Thread: Dell UltraSharp 32″ HDR PremierColor Monitor

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  1. #41  
    Senior Member jake blackstone's Avatar
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    Quote Originally Posted by Matt W. View Post
    What would you recommend? And recommend to calibrate the monitor? Again, it can be pretty bad, just needs to be ballpark.
    For Rec-709 you can buy an old HP DreamColor monitor, use free DisplayCal with used X-Rite i1Display and feed the monitor with HDMI from BM UltraStudio Monitor 3G. It's not ideal as DreamColor doesn't have 3D LUT capabilities, but it will be in the ballpark, depending on the age of the panel. The better solution is to use 42" LG OLED panel. You'd need a copy of CalMan calibration software (may be you can find a friend who has it). LG automatically communicates with CalMan and at the conclusion of auto calibration it uploads the calibration LUT to an internal 33x33 LUT storage. Or you can find on eBay a cheap ($500 or so) Color Edge 24" EIZO, which also can store 3D LUT for perfect calibration. Personally, I'd go with EIZO, it's not terribly expensive and it is a great budget monitor capable of proper calibration for REC-709.
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  2. #42  
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    Quote Originally Posted by jake blackstone View Post
    For Rec-709 you can buy an old HP DreamColor monitor, use free DisplayCal with used X-Rite i1Display and feed the monitor with HDMI from BM UltraStudio Monitor 3G. It's not ideal as DreamColor doesn't have 3D LUT capabilities, but it will be in the ballpark, depending on the age of the panel. The better solution is to use 42" LG OLED panel. You'd need a copy of CalMan calibration software (may be you can find a friend who has it). LG automatically communicates with CalMan and at the conclusion of auto calibration it uploads the calibration LUT to an internal 33x33 LUT storage. Or you can find on eBay a cheap ($500 or so) Color Edge 24" EIZO, which also can store 3D LUT for perfect calibration. Personally, I'd go with EIZO, it's not terribly expensive and it is a great budget monitor capable of proper calibration for REC-709.
    Thanks, the Eizo looks good.
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  3. #43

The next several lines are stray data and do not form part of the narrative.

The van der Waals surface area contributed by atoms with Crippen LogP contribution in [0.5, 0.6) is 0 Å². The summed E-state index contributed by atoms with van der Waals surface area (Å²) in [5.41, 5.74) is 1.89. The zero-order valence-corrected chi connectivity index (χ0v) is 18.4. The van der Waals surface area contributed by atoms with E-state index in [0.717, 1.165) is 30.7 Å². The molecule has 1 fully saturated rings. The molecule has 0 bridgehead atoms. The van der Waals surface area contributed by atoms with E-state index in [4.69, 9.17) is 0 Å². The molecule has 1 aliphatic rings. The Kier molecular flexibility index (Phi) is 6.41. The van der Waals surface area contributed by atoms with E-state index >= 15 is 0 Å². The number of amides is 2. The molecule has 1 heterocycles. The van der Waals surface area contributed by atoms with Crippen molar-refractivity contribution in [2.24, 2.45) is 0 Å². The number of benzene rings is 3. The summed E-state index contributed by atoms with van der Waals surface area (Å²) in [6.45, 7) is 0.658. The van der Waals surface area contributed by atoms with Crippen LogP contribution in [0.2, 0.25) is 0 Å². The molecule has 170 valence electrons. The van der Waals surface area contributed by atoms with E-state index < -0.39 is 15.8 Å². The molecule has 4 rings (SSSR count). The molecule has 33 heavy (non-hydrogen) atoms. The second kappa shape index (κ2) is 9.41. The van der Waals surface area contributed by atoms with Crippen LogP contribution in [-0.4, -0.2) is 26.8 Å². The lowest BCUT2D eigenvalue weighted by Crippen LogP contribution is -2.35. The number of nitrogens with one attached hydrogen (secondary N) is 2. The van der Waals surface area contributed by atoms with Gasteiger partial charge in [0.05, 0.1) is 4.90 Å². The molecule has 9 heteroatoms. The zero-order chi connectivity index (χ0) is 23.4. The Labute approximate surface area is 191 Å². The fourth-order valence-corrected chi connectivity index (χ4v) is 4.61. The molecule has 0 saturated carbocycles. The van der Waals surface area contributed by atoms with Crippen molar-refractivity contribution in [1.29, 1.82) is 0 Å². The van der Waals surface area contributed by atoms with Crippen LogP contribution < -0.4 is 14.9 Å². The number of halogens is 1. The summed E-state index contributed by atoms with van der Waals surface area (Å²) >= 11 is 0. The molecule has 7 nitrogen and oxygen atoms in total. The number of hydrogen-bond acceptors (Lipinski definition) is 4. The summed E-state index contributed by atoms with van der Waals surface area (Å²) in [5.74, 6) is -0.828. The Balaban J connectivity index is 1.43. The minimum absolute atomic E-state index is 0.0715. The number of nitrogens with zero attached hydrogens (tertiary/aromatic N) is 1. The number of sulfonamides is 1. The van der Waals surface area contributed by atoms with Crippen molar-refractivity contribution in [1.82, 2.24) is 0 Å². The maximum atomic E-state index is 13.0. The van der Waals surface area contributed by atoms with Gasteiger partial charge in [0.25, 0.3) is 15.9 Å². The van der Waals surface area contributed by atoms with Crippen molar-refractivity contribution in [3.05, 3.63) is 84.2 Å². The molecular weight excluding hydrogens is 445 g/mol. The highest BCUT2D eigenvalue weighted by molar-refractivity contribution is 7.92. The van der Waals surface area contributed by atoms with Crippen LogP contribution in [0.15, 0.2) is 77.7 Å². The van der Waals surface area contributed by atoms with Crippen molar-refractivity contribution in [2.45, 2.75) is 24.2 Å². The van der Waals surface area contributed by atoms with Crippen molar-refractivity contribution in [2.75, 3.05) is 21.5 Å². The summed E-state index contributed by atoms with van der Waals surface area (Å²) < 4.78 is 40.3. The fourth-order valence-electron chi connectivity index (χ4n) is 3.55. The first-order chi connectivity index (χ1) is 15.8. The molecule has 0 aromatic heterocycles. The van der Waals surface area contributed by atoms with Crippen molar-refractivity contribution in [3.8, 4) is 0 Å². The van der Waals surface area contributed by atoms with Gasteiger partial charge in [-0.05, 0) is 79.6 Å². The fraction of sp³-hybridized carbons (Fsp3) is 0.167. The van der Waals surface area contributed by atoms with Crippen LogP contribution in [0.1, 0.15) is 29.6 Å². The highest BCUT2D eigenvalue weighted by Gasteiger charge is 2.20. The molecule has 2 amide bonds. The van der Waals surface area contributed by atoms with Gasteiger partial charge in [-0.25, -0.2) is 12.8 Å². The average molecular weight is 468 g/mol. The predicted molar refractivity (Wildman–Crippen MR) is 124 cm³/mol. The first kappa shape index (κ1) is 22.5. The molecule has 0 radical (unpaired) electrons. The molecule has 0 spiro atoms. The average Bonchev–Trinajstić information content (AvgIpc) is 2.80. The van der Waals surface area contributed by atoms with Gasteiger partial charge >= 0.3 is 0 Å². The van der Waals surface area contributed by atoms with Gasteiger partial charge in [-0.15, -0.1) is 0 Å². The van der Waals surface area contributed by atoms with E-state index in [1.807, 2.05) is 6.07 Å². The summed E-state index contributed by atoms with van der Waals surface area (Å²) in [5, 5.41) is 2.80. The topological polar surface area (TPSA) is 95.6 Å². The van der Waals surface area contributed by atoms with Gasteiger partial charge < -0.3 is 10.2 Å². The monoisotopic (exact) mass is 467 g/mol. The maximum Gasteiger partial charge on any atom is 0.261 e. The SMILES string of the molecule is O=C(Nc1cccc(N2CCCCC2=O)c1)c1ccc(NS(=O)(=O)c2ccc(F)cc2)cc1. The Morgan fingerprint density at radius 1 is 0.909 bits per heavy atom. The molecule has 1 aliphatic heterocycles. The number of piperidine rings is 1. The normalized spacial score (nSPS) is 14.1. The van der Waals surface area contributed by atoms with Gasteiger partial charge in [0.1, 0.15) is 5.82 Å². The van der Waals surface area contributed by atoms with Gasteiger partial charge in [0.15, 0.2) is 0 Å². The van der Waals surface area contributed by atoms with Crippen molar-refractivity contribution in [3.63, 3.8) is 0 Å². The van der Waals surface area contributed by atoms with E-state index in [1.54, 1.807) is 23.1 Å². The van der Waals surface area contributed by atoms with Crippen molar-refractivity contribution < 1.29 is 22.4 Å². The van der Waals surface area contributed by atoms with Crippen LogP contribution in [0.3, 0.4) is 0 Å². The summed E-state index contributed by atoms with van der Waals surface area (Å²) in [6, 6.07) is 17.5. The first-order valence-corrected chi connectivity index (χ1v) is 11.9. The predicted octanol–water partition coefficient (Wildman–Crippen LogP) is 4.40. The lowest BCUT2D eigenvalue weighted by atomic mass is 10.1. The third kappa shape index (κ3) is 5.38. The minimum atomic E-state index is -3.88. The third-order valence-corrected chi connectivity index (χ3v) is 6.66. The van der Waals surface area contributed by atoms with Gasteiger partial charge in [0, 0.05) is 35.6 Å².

Senior Member rand thompson's Avatar
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    Dell's crazy new 4k HDR Monitor that self color calibrates!


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    District 7 - Drew Geraci






    "Dell's new UP3221Q 4k HDR Monitor with self-calibration mode makes color grading a breeze... the box it comes in is also HUGE! The new monitor is aimed at high-end cinematographers looking for the best in color as it boasts an impressive 99.8% DCI-P3 color gamut at 1000-nits in HDR mode."

    "Skip ahead to 10:00 if you want to see it set up and rolling!"
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  4. #44  
    Senior Member jake blackstone's Avatar
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    Quote Originally Posted by rand thompson View Post
    Dell's crazy new 4k HDR Monitor that self color calibrates!


    by
    District 7 - Drew Geraci






    "Dell's new UP3221Q 4k HDR Monitor with self-calibration mode makes color grading a breeze... the box it comes in is also HUGE! The new monitor is aimed at high-end cinematographers looking for the best in color as it boasts an impressive 99.8% DCI-P3 color gamut at 1000-nits in HDR mode."

    "Skip ahead to 10:00 if you want to see it set up and rolling!"
    It's funny, he keeps going on and on about this monitor being able to self calibrate. So I wonder, if he never heard of Eizo monitors. They are able to do that for many years now
    Also, according to the poster, this monitor has only 1300:1 contrast ratio, which invalidates it for any kind of HDR work. The minimal contrast required for DolbyVision is 1,000,000:1.
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  5. #45  
    Moderator Phil Holland's Avatar
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    Quote Originally Posted by jake blackstone View Post
    It's funny, he keeps going on and on about this monitor being able to self calibrate. So I wonder, if he never heard of Eizo monitors. They are able to do that for many years now